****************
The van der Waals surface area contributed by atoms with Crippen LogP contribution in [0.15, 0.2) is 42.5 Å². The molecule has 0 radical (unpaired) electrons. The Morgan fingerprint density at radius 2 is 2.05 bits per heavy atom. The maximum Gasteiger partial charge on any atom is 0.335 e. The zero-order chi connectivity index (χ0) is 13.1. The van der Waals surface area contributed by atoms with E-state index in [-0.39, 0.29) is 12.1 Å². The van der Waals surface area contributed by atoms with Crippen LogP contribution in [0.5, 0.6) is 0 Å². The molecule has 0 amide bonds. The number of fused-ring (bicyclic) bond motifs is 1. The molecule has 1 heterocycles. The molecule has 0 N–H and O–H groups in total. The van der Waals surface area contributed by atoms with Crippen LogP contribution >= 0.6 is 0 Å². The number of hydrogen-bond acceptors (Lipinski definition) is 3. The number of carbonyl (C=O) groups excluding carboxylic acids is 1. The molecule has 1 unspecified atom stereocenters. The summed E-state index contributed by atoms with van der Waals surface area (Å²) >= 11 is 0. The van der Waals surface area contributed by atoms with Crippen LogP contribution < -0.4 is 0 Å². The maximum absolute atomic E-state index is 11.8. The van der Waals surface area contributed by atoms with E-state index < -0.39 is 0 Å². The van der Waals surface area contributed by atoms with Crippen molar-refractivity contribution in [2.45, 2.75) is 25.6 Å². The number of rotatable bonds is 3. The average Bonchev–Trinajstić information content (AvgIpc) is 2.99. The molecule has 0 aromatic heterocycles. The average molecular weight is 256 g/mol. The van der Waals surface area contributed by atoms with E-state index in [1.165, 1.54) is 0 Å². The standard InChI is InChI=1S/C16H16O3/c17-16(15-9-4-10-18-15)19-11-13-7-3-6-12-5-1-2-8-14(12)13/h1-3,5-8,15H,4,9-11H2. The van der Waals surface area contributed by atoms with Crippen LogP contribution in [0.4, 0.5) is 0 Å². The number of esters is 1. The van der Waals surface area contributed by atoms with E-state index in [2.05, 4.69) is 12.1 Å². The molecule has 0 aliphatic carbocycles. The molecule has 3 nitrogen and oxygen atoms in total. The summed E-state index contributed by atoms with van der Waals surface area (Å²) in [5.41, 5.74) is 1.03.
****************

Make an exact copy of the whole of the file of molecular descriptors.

The van der Waals surface area contributed by atoms with Crippen LogP contribution in [0.15, 0.2) is 42.5 Å². The molecule has 0 radical (unpaired) electrons. The Morgan fingerprint density at radius 2 is 2.05 bits per heavy atom. The maximum Gasteiger partial charge on any atom is 0.335 e. The zero-order chi connectivity index (χ0) is 13.1. The van der Waals surface area contributed by atoms with E-state index in [-0.39, 0.29) is 12.1 Å². The van der Waals surface area contributed by atoms with Crippen LogP contribution in [0.5, 0.6) is 0 Å². The molecule has 0 amide bonds. The number of fused-ring (bicyclic) bond motifs is 1. The molecule has 1 heterocycles. The molecule has 0 N–H and O–H groups in total. The van der Waals surface area contributed by atoms with Crippen LogP contribution >= 0.6 is 0 Å². The number of hydrogen-bond acceptors (Lipinski definition) is 3. The number of carbonyl (C=O) groups excluding carboxylic acids is 1. The molecule has 1 unspecified atom stereocenters. The summed E-state index contributed by atoms with van der Waals surface area (Å²) >= 11 is 0. The van der Waals surface area contributed by atoms with Crippen LogP contribution < -0.4 is 0 Å². The maximum absolute atomic E-state index is 11.8. The van der Waals surface area contributed by atoms with E-state index < -0.39 is 0 Å². The van der Waals surface area contributed by atoms with Crippen molar-refractivity contribution in [2.45, 2.75) is 25.6 Å². The number of rotatable bonds is 3. The average Bonchev–Trinajstić information content (AvgIpc) is 2.99. The molecule has 0 aromatic heterocycles. The average molecular weight is 256 g/mol. The van der Waals surface area contributed by atoms with E-state index in [1.165, 1.54) is 0 Å². The standard InChI is InChI=1S/C16H16O3/c17-16(15-9-4-10-18-15)19-11-13-7-3-6-12-5-1-2-8-14(12)13/h1-3,5-8,15H,4,9-11H2. The van der Waals surface area contributed by atoms with Crippen LogP contribution in [0.4, 0.5) is 0 Å². The number of esters is 1. The van der Waals surface area contributed by atoms with E-state index in [2.05, 4.69) is 12.1 Å². The molecule has 0 aliphatic carbocycles. The molecule has 3 nitrogen and oxygen atoms in total. The summed E-state index contributed by atoms with van der Waals surface area (Å²) in [5.41, 5.74) is 1.03.